Dr. Dari Alhuwail is a true modern-day hero. When he is not working as an assistant professor at Kuwait University’s Department of Information Science, he is with the Kuwait Dive Team, plunging deep into the sea to protect the country’s marine environment.
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“I am saying this in all honesty and without the tiniest bit of cheesiness or corniness: we are ‘Team Mission Impossible’,” he said with the unmistakable pride of someone who has been associated with the volunteer diving team for close to 13 years now.
The Kuwait Dive Team is a group of diving professionals committed to protecting the marine ecosystem through salvage operations.
Officially, Alhuwail handles international relations, communicating with associations such as Project AWARE and Ocean Conservancy, but he also takes regular trips to monitor the corals and clear sea debris.
Alhuwail’s relationship with the team goes back to his high-school days, when he saw press releases of the Dive Team’s initiatives for picking up marine debris, sunken boats and beach trash.
“For me, their efforts symbolized something greater,” he said.
“All of the work that we undertake essentially involves protecting Kuwait’s coral reefs because the reefs are one of the most important elements in the marine world.” Alhuwail said.
“For example, on a regular day, we lift sunken boats and vessels, move debris and ghost nets from the waters and moor buoys to safeguard the reefs so that the boats don’t anchor there.”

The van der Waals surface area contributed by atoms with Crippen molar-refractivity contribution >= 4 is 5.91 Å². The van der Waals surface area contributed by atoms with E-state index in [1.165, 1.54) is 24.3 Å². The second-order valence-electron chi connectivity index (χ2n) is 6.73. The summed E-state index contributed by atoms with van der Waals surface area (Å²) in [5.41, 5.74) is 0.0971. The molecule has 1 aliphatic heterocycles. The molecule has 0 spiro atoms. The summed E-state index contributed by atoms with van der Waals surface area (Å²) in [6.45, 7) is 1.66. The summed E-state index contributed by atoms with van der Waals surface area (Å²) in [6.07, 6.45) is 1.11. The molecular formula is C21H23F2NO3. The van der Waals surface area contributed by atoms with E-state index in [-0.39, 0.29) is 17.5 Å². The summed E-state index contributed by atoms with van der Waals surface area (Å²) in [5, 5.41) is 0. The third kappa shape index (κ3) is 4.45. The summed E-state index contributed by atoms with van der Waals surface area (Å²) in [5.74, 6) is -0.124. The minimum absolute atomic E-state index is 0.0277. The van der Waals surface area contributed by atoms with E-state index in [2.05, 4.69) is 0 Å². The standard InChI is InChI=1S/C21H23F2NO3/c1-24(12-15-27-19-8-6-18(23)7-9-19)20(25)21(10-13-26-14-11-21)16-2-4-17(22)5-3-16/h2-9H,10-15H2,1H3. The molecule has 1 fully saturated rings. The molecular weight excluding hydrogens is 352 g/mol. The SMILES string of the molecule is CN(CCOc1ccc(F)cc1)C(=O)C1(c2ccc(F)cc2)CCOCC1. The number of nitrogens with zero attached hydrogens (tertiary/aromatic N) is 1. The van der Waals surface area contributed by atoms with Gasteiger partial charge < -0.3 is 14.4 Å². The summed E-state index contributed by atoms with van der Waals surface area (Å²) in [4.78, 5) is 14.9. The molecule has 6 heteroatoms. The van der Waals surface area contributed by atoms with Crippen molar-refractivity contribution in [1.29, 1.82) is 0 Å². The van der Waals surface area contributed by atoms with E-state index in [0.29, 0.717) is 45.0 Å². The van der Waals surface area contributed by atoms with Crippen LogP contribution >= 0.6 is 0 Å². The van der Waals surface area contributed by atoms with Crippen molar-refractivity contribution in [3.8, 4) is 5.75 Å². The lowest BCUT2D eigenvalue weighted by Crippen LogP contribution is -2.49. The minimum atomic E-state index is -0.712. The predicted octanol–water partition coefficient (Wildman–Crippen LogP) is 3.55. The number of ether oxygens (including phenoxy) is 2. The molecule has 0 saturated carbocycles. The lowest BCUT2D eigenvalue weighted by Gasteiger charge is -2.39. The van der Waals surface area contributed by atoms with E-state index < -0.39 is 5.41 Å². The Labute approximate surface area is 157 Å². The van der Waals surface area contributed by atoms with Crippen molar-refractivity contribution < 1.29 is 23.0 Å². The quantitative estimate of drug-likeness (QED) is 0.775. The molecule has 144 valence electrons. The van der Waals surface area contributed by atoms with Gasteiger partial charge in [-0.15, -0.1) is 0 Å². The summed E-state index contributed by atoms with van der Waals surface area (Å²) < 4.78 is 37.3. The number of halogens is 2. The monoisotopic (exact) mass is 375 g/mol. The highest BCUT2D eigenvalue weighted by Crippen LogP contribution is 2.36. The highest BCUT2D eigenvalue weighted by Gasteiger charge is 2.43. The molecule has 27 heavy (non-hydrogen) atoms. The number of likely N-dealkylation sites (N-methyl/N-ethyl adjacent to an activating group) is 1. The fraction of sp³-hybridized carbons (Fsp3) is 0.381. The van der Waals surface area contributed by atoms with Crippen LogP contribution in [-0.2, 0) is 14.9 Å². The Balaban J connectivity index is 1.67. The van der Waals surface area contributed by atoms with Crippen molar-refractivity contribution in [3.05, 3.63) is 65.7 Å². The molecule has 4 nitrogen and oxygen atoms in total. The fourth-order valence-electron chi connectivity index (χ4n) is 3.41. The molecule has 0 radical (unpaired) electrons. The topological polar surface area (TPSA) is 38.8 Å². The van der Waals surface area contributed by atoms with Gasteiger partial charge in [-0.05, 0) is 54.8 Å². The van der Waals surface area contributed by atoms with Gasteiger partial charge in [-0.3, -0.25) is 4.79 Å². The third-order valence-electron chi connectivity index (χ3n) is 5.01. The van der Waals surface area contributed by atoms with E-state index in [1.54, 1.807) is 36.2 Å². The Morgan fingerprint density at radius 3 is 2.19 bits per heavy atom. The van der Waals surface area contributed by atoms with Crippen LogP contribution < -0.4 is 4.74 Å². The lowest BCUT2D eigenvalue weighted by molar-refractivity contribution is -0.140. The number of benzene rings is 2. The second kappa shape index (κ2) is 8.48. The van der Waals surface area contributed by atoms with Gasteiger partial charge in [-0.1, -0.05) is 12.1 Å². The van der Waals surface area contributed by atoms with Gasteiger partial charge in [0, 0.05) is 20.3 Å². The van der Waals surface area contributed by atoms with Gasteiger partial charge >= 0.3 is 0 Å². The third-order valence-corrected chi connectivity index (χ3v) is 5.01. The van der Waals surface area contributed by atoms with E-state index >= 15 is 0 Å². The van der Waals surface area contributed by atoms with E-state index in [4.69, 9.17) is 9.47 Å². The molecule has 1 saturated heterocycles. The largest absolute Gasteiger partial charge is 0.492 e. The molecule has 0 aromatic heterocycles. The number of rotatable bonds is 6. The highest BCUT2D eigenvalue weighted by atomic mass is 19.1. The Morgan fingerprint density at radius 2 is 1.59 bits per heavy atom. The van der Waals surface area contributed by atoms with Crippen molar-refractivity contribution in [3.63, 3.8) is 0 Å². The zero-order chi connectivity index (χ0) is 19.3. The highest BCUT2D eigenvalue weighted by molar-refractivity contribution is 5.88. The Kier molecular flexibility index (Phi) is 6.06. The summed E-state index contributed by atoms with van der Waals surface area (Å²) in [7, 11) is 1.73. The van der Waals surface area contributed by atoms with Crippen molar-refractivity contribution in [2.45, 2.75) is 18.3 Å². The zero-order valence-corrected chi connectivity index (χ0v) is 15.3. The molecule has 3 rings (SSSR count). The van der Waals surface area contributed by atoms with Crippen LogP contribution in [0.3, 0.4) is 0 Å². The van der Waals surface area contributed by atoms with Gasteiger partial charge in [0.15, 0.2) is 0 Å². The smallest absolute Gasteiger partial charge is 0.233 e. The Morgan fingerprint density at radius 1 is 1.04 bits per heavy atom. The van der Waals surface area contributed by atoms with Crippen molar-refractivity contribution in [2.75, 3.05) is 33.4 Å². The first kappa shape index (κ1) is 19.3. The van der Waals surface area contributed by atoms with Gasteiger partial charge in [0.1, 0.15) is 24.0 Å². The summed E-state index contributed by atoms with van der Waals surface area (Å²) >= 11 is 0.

In 2010, Kuwait experienced its worst coral bleaching season, with almost 80 percent of its reefs affected. Alhuwail says they are now recovering, but more effort is needed to reclaim what is lost.
“We have a coral transplantation project in place where we try and build new homes for the reefs, and we have artificial reef installations around Kuwait.”
Alhuwail cites amateur diving and spearfishing around the reefs as some of the human activities that can damage these areas.
“Amateur divers have lesser control over their buoyancy, and sometimes when you swim too close your fin breaks off a coral — it might have taken 10 or 20 years for that bit to grow.”
“No, we are not your regular 911,” said Alhuwail trying to explain the range of work he undertakes as part of the Dive Team.
However, the members do respond to some calls, for example about sunken boats that pose a threat to passing vessels. Even then, many factors need to be considered before the team sets out.
“The sea has certain rules that need to be observed — high tide, low tide, wind speed and direction, wave height, and add to that the things we need to do our homework on — location of the operation, threat to life, additional resources requirement and so on.”
• This report is being published by Arab News as a partner of the Middle East Exchange, which was launched by the Mohammed bin Rashid Al Maktoum Global Initiatives and the Bill and Melinda Gates Foundation to reflect the vision of the UAE prime minister and ruler of Dubai to explore the possibility of changing the status of the Arab region.
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